Reviews - What do customers think about The Magatama Doodle: One Man's Affair With Japan, 1950-2004?
The Japan You Never Knew Jun 26, 2006
I read this book twice. This in itself should be sufficient recommendation!
But I'll give you some of the reasons why I like it so much. It is rich in historical detail and sociological examination, as well as the author's personal experiences. I was thoroughly entertained, informed and sometimes surprised. There were some unexpected revelations - such as the raucus behavior of passengers on the train to Osaka and the ubiquitous noise pollution with apparent little effect on the serenity of the Japanese people.
The author proved open to all aspects of life in Japan, and presents his story with vivid detail and an eye for beauty. He must have possessed an enormous amount of energy. He describes his business career (with admirable modesty) and Japan's economy, business philosophy and practices with an insider's knowledge. He found time to explore Japan's countryside, and immerse himself in the pursuit of understanding Japan's culture. This included the study of the Japanese language, art and religion. I was struck by the author's keen and objective observations about Japanese life. And he didn't limit occasional criticisms to the Japanese, but had some strong opinions about the Dutch and Americans as well.
But this is not the whole story. His and his wife's personal lives are lovingly described. The tale is well paced and contains many fascinating details of their experiences with friends and family, and many other people they encountered. I highly recommend this book - it provides insight far beyond the standard western ideas about Japan.
Nora Hines, Prescott, Arizona, USA
Unique View of Japan Jan 20, 2006
Magatama Doodle is an intriguing memoir by a young Dutchman who settles into the banking business in Japan following its surrender after WW II. The reader enters an exotic yet emerging modern world, reflecting the author's growing love of the country tempered by the developing knowledge of cultural contradictions including the stifling of individuality. Brinckmann's vivid descriptions reflect his extensive knowledge of history and a remarkable memory for details conveyed with wry and whimsical humor. A sense of time and place is brilliantly presented through the author's creative and poetic skills no doubt enhanced through his intimate knowledge of the country after acquiring a beautiful and artistic Japanese wife. This reader was enchanted and enlightened and eagerly awaits another volume.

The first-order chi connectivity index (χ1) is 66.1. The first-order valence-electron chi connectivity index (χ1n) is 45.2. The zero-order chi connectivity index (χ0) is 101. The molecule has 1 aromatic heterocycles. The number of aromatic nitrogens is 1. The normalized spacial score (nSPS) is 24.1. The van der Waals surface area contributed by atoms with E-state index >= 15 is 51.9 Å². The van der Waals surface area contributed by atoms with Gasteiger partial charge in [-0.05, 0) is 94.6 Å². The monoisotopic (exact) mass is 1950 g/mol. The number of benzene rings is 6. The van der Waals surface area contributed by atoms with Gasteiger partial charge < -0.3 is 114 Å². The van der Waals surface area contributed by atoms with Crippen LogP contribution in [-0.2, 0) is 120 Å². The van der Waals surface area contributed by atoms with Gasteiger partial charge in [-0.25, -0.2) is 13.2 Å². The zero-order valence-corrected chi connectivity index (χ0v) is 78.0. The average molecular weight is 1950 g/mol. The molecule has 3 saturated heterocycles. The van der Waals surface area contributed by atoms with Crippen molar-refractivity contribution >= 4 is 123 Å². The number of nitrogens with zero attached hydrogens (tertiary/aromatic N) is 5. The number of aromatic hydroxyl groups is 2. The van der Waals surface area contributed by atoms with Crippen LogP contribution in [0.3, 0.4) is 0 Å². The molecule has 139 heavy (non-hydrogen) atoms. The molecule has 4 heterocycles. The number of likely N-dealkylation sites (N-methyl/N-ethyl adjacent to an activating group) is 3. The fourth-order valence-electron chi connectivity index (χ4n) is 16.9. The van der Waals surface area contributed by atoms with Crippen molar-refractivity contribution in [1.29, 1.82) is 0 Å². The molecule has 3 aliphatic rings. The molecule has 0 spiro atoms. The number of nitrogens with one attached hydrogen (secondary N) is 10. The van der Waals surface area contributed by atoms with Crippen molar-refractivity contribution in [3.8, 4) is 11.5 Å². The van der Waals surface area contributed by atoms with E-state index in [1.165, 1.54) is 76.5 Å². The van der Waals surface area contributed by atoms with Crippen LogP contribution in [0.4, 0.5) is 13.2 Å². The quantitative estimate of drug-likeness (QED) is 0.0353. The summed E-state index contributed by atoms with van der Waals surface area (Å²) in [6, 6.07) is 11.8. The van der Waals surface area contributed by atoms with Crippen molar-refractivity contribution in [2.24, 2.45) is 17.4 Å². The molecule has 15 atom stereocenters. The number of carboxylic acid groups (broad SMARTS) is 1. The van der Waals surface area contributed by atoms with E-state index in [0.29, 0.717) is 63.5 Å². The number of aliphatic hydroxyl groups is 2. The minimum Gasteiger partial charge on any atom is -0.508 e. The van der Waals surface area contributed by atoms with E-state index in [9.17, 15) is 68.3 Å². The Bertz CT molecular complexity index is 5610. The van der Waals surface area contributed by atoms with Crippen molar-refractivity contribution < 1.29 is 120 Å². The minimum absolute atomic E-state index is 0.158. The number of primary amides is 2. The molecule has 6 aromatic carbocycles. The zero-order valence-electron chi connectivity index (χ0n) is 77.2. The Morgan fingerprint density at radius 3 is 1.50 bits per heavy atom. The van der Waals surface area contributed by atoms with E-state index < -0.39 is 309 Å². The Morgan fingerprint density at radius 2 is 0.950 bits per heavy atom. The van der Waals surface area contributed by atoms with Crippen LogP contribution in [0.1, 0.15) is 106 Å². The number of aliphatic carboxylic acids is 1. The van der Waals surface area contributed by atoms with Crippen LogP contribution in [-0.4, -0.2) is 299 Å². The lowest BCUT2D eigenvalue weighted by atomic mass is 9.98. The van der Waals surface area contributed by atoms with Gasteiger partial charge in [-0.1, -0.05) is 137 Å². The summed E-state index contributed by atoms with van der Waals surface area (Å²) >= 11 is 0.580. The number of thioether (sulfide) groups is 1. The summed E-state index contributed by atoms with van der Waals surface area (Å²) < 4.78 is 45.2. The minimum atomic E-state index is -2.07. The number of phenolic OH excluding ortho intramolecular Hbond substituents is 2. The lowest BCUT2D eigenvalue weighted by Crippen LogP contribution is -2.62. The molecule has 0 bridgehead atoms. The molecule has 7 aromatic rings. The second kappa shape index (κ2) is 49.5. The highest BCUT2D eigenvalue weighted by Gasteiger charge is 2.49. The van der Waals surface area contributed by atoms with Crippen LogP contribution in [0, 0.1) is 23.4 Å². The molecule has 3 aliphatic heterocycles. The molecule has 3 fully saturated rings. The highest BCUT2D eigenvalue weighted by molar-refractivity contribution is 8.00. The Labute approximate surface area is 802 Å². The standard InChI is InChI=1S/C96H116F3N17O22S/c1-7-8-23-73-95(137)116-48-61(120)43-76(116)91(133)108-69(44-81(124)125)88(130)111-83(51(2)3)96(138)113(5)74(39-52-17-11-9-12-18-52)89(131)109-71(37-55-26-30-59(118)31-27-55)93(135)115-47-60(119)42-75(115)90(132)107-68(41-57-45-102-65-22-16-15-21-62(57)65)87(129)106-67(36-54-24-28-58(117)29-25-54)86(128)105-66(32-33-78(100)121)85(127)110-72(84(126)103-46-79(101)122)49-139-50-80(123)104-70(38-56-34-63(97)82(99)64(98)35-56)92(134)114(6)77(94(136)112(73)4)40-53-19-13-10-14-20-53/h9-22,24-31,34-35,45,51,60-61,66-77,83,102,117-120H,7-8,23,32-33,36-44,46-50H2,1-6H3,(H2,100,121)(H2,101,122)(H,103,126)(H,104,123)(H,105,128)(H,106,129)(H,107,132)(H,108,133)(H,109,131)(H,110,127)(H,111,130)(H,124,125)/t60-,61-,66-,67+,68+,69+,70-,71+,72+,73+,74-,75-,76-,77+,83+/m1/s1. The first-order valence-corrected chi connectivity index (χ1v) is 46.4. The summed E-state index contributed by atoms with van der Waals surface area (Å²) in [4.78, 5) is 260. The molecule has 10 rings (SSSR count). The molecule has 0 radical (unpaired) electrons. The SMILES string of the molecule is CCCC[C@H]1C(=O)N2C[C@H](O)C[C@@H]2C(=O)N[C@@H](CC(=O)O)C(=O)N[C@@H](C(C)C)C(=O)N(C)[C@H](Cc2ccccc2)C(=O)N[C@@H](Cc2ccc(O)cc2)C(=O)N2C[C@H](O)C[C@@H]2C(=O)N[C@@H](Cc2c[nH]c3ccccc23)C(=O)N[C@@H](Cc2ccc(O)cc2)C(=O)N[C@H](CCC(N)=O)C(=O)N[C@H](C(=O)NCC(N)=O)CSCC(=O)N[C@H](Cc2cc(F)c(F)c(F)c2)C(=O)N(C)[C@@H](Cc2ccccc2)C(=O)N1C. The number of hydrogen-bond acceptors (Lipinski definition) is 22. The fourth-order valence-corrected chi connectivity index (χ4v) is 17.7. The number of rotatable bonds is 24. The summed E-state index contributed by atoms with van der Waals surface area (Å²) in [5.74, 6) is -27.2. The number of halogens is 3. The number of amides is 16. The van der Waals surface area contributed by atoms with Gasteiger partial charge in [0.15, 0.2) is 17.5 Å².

UNIQUE LOOK INSIDE JAPAN Mar 30, 2005
There is hardly any book available by a Westerner looking back over more than half a century's contact with Japan - , culturally, economically and socially. Well, Hans Brinckmann's The Magatama Doodle fills the gap. The author starts with entering Japanese life in the service of a Dutch bank in 1950. By means of anecdotes and observations he tells us how his experiences became an 'affair' with Japanese culture. He explains the backgrounds of its sometimes strange customs and how he dealt with them. Not only by means of anecdotes and examples but also by going back into history he brings Japanese life into relief. At the same time we follow his career from bank employee to banking executive, and from bachelor to being married to a Japanese young lady of `good family'. As such he was able to meet Japanese leaders and gaining an insight into the manifold reasons for their decisions and actions. The title refers to a habit he noticed early on among some Japanese men in authority: that of doodling imaginary comma-like figures on some handy surface, whenever they avoided expressing an opinion or making a decision. The doodles reminded him of magatama, ancient comma-shaped precious stones found in prehistoric tombs. They seemed to him an appropriate symbol for one of the book's underlying themes: that a deeply conservative ethos lies at the root of both Japan's distinctive and much-admired culture and the undeniable rigidity of its political, educational and managerial structures. The author stresses he is not suggesting a simple key to understanding the `Japanese mind', let alone presuming to offer prescriptions for change. As he sees it, Western attempts to make Japan `more like us' are doomed to fail. Japan must build on its own considerable strengths and rely on the fresh energies of a new generation of leaders to meet the challenges of a globalized society. I should consider this book essential reading for everyone interested in understanding the often-mystifying ethics, politics and economics of this country that has left its mark on world history in more than one way. Michael Rogge.